As I type this the process is currently running from the Rescue disc, and is in the archive validation stage. The only issue I ran into when booting into the Rescue disc was drive letter assignment. The Acronis OS assigned C: to my external HDD, and D: to my Vista partition. So my recovery is restoring C: to D: (not to be confused with how Vista assigns drive letters). I suppose it's OK because that's only the way Acronis sees it, not Vista or XP.

    During the recovery set-up I chose simply to restore my image to the partition with Vista on it, nothing else.

    As far as boot managers, I am not using any other that whatever is built into Vista. I was installing XP on a machine that already had Vista and it was actually fairly easy to set-up, but I've read it is even easier if XP is first.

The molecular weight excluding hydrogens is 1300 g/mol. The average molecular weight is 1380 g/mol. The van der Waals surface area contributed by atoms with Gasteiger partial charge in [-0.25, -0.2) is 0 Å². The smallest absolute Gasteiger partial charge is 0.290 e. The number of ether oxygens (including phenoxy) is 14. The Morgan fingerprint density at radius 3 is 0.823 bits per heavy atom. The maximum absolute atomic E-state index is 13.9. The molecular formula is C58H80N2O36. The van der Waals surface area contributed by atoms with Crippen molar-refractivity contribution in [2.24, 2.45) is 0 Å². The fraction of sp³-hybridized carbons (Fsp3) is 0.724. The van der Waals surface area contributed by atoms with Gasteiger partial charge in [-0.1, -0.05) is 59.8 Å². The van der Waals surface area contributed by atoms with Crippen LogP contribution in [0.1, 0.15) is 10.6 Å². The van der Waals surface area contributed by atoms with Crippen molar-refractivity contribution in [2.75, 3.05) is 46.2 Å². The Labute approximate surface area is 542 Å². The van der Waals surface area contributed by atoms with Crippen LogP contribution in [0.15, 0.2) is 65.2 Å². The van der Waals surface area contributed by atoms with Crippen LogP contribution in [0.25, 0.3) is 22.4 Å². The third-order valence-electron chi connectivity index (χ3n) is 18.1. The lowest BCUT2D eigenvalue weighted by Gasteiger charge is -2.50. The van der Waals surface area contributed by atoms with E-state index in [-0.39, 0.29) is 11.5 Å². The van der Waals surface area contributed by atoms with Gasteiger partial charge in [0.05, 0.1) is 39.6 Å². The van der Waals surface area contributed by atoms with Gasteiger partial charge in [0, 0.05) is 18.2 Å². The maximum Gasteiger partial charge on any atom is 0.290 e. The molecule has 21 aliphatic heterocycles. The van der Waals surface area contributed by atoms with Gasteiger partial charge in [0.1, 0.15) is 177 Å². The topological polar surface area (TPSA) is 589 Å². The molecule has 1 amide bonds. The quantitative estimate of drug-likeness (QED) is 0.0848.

Acronis is reporting 3 hours remaining... wish me luck! :)

    Brad
     
  10. alan_b

    alan_b Registered Member

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    Typically Acronis restores an 8 GB partition from a 5 GB image in about 6 minutes, but it initially estimates an hour or more, and then the estimated minutes stop decrementing at several second intervals, so hopefully you will be fully functional before I next log in.

    I wish you luck.
     
  11. Faust

    Faust Registered Member

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    Just go for it - I have restored many times and I dual boot with Vista and Linux. However, one word of caution - TI10 was not always reliable with dual boot which is one reason I moved to TI 2009 which is reliable.

    One classic mistake you have made and that is waiting until doomsday to find out if TI works OK. Why do so many people do this? The first thing I do with backup software is perform a backup then a restore. What's the point in waiting until something goes wrong to find out if ones backup software actually works?